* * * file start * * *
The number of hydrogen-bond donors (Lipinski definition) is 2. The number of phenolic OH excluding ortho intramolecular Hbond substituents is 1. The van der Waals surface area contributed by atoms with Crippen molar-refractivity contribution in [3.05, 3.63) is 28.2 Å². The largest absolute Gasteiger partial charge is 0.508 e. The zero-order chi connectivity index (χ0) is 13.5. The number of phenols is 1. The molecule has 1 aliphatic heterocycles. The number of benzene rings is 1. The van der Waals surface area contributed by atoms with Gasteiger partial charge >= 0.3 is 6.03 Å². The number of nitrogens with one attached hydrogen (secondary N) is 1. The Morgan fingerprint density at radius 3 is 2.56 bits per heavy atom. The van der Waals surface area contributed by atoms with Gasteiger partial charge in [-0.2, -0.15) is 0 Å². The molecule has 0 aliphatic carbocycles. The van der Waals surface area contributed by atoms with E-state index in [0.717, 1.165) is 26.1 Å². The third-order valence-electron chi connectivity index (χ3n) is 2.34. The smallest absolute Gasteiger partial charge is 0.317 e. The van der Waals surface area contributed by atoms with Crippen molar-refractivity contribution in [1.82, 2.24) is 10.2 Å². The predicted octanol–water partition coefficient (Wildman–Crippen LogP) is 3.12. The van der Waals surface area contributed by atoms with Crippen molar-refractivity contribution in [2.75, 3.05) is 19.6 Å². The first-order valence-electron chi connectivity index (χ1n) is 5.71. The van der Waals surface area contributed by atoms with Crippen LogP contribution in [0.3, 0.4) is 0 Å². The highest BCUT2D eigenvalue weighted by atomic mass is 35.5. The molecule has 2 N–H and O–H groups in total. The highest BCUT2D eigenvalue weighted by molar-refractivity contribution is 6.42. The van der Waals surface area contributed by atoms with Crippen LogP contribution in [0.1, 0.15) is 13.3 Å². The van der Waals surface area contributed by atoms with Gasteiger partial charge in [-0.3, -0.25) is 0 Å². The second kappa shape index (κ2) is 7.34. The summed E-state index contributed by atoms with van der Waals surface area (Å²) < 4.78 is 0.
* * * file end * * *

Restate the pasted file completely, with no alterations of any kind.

The number of hydrogen-bond donors (Lipinski definition) is 2. The number of phenolic OH excluding ortho intramolecular Hbond substituents is 1. The van der Waals surface area contributed by atoms with Crippen molar-refractivity contribution in [3.05, 3.63) is 28.2 Å². The largest absolute Gasteiger partial charge is 0.508 e. The zero-order chi connectivity index (χ0) is 13.5. The number of phenols is 1. The molecule has 1 aliphatic heterocycles. The number of benzene rings is 1. The van der Waals surface area contributed by atoms with Gasteiger partial charge >= 0.3 is 6.03 Å². The number of nitrogens with one attached hydrogen (secondary N) is 1. The Morgan fingerprint density at radius 3 is 2.56 bits per heavy atom. The van der Waals surface area contributed by atoms with Gasteiger partial charge in [-0.2, -0.15) is 0 Å². The molecule has 0 aliphatic carbocycles. The van der Waals surface area contributed by atoms with E-state index in [0.717, 1.165) is 26.1 Å². The third-order valence-electron chi connectivity index (χ3n) is 2.34. The smallest absolute Gasteiger partial charge is 0.317 e. The van der Waals surface area contributed by atoms with Crippen molar-refractivity contribution in [1.82, 2.24) is 10.2 Å². The predicted octanol–water partition coefficient (Wildman–Crippen LogP) is 3.12. The van der Waals surface area contributed by atoms with Crippen molar-refractivity contribution in [2.75, 3.05) is 19.6 Å². The first-order valence-electron chi connectivity index (χ1n) is 5.71. The van der Waals surface area contributed by atoms with Crippen LogP contribution in [0.3, 0.4) is 0 Å². The highest BCUT2D eigenvalue weighted by atomic mass is 35.5. The molecule has 2 N–H and O–H groups in total. The highest BCUT2D eigenvalue weighted by molar-refractivity contribution is 6.42. The van der Waals surface area contributed by atoms with Crippen LogP contribution in [0.1, 0.15) is 13.3 Å². The van der Waals surface area contributed by atoms with Gasteiger partial charge in [-0.3, -0.25) is 0 Å². The second kappa shape index (κ2) is 7.34. The summed E-state index contributed by atoms with van der Waals surface area (Å²) < 4.78 is 0.